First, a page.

Apple Cider Vinegar
Europeans brought apples to America and they flourished. They not only grew well in the climate, they could be stored in a cellar for a very long time, dried for even longer storage, drunk as fresh apple cider, or canned as apple butter or applesauce. Apples were an important food for many early Americans.
Aside from the above yummy ways apples could be used, the scraps themselves provided one of the most important of pioneer staples: Apple Cider Vinegar. Using only the discarded cores and peels of apples, vinegar was crucial to everything from preserving to flavoring to cleaning! And it is very easy to make!
Leave the scraps to air (covered by a clean cloth to keep bugs and debris out). When they have browned, place in your bowl or jar.
Quantities are flexible in this recipe. . .but a good rule of thumb is to add your scraps to your container and add water just until covered. Leave about a quarter of the container free.
Cover with cheesecloth and then store anywhere the temperature stays between 60 and 80 degrees (most homes are in this range), and is dark. If you have a cupboard for your water heater, for example, this is a great option.
From here you have two choices. Some people say to leave your mixture alone for at least a month to ferment and complete the process. Others suggest stirring every day or two to introduce more oxygen. It's up to you. You might even try an experiment: fill two wide mouth mason jars and stir just one. The theory is that the more oxygenated one will ferment faster.
The contents will thicken and a scum will form on the top. . .don't panic. This is supposed to happen!
After a month or so, taste a small teaspoon of the liquid. When you feel it tastes right and is the correct strength for your purposes, it's time to strain and bottle your nectar!
You can either just strain through cheesecloth, or, if you prefer a clearer product, through a coffee filter. I opt for the cheesecloth because it leaves some of the sediment that is called 'The Mother' and provides a lot of great nutrients. You might not like the cloudiness or sediment, which is fine, too! Strain away!
Some folks like to just pour into a clean bottle and be done at this point by placing your vinegar out of direct sunlight at room temperature. Vinegar does have a pretty good shelf life as is.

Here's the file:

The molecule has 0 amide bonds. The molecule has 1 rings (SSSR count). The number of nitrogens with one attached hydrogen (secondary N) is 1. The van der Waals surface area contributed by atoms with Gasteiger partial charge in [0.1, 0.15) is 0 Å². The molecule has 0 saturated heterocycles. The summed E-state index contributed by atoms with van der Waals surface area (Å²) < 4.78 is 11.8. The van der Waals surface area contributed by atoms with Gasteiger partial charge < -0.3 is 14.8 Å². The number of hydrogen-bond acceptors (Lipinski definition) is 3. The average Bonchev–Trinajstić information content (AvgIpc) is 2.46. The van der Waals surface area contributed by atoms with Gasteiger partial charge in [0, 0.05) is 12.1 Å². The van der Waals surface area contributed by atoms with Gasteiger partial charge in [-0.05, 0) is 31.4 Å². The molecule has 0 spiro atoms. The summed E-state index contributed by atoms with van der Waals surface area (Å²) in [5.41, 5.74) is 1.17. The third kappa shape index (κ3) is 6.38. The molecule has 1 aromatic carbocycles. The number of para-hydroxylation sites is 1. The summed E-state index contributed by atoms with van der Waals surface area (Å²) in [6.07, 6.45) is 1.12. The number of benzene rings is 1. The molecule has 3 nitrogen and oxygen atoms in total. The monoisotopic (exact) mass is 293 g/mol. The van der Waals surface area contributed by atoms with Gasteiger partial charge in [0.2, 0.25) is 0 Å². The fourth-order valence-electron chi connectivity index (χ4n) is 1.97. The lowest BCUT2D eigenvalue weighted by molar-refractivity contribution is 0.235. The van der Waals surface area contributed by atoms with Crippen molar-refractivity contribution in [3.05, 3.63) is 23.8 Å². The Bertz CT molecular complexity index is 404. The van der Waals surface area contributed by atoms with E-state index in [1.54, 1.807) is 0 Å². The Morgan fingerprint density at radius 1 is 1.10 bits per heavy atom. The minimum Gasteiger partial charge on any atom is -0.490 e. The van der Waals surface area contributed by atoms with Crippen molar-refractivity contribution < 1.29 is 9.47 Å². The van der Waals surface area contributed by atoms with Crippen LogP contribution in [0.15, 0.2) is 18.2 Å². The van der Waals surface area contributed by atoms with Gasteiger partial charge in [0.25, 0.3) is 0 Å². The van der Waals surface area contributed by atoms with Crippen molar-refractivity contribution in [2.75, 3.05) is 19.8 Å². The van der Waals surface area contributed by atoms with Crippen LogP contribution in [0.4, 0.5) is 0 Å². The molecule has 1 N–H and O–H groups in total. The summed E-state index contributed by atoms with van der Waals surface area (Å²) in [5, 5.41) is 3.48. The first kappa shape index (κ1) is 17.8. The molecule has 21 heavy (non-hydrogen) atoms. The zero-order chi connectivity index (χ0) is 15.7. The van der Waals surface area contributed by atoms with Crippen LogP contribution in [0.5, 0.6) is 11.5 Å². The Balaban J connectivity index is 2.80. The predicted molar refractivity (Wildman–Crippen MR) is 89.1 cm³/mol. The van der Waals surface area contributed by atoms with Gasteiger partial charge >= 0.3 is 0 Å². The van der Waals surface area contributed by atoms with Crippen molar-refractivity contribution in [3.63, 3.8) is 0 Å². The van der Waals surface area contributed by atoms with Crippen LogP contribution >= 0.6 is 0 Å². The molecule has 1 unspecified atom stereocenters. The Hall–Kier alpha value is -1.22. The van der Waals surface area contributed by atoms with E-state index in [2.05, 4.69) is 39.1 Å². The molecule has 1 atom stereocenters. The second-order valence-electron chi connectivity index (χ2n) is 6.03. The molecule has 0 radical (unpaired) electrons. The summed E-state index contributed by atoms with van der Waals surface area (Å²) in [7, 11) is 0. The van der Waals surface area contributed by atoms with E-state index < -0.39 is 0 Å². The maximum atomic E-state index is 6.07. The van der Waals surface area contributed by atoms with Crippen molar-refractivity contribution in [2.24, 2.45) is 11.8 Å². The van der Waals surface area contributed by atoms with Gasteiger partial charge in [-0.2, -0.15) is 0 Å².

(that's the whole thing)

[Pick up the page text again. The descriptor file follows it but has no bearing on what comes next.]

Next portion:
However, I prefer to make a LOT of something when I do it. . .just saves me time and effort in the long run, so I do two things. One is just to pour some into jars as is. And the other is to pasteurize some for the future. I like the health benefits of the first, but I like the longevity of the second. I use the second primarily for canning things that will be refrigerated and such (because the acidity of homemade vinegars vary, it's best not to use them for canning items that will be stored at room temperature. Before I learned this, I never seemed to have a problem, but it's better to be safe than sorry!!).
Filter your vinegar (via a coffee filter!) into a large enough pot to hold your liquid comfortably.
Bring the temperature up to at least 140 degrees and no higher than 160 degrees. 140 is needed to sterilize the product, but over 160 and you destroy it. Use an accurate thermometer to ensure you are in the correct zone.
After hitting the correct temperature, pour into clean, sterilized, hot jars (using sterilized equipment!).
Close with sterilized rings and lids and place CAREFULLY in a canning pot half filled with very hot water. If the water does not fully cover the top of the lids by at least an inch, add more boiling water to the pot until it does.
Process at a boil for ten minutes.
CAREFULLY remove the jars and let cool. If the jars do not seal, repeat the process.
Once cool, store out of direct sunlight at room temperature.